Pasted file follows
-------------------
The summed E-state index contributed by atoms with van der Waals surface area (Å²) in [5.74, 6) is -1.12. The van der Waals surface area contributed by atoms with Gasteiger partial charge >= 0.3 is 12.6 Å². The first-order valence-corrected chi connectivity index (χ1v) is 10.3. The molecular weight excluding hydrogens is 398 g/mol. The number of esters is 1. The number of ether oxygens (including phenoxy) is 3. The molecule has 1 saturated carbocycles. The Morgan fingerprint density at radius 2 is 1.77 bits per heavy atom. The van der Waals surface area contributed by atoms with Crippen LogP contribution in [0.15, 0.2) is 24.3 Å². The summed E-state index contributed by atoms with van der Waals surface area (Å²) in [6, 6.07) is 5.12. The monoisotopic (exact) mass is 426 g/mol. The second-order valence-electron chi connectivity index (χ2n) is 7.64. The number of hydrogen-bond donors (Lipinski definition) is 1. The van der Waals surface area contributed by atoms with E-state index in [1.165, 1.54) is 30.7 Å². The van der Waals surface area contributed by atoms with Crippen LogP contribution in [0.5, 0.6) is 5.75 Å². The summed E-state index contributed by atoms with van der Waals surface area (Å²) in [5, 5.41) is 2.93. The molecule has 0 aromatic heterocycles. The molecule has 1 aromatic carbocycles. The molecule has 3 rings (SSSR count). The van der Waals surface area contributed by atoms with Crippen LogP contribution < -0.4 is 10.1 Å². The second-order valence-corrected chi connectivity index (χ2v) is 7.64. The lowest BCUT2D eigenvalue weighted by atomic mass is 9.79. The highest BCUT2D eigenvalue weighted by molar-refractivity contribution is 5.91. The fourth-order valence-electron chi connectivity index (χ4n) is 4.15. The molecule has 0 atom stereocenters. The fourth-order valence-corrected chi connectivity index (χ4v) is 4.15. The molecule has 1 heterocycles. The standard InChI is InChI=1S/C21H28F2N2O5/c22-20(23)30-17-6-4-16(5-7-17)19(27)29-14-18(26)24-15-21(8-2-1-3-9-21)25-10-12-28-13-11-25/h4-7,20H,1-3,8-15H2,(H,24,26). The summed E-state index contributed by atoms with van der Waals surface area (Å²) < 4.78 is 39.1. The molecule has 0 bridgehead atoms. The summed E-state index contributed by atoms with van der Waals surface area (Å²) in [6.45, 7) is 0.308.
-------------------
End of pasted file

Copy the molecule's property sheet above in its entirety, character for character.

The summed E-state index contributed by atoms with van der Waals surface area (Å²) in [5.74, 6) is -1.12. The van der Waals surface area contributed by atoms with Gasteiger partial charge >= 0.3 is 12.6 Å². The first-order valence-corrected chi connectivity index (χ1v) is 10.3. The molecular weight excluding hydrogens is 398 g/mol. The number of esters is 1. The number of ether oxygens (including phenoxy) is 3. The molecule has 1 saturated carbocycles. The Morgan fingerprint density at radius 2 is 1.77 bits per heavy atom. The van der Waals surface area contributed by atoms with Crippen LogP contribution in [0.15, 0.2) is 24.3 Å². The summed E-state index contributed by atoms with van der Waals surface area (Å²) in [6, 6.07) is 5.12. The monoisotopic (exact) mass is 426 g/mol. The second-order valence-electron chi connectivity index (χ2n) is 7.64. The number of hydrogen-bond donors (Lipinski definition) is 1. The van der Waals surface area contributed by atoms with E-state index in [1.165, 1.54) is 30.7 Å². The van der Waals surface area contributed by atoms with Crippen LogP contribution in [0.5, 0.6) is 5.75 Å². The summed E-state index contributed by atoms with van der Waals surface area (Å²) in [5, 5.41) is 2.93. The molecule has 0 aromatic heterocycles. The molecule has 1 aromatic carbocycles. The molecule has 3 rings (SSSR count). The van der Waals surface area contributed by atoms with Crippen LogP contribution < -0.4 is 10.1 Å². The second-order valence-corrected chi connectivity index (χ2v) is 7.64. The lowest BCUT2D eigenvalue weighted by atomic mass is 9.79. The highest BCUT2D eigenvalue weighted by molar-refractivity contribution is 5.91. The fourth-order valence-electron chi connectivity index (χ4n) is 4.15. The molecule has 0 atom stereocenters. The fourth-order valence-corrected chi connectivity index (χ4v) is 4.15. The molecule has 1 heterocycles. The standard InChI is InChI=1S/C21H28F2N2O5/c22-20(23)30-17-6-4-16(5-7-17)19(27)29-14-18(26)24-15-21(8-2-1-3-9-21)25-10-12-28-13-11-25/h4-7,20H,1-3,8-15H2,(H,24,26). The summed E-state index contributed by atoms with van der Waals surface area (Å²) < 4.78 is 39.1. The molecule has 0 bridgehead atoms. The summed E-state index contributed by atoms with van der Waals surface area (Å²) in [6.45, 7) is 0.308.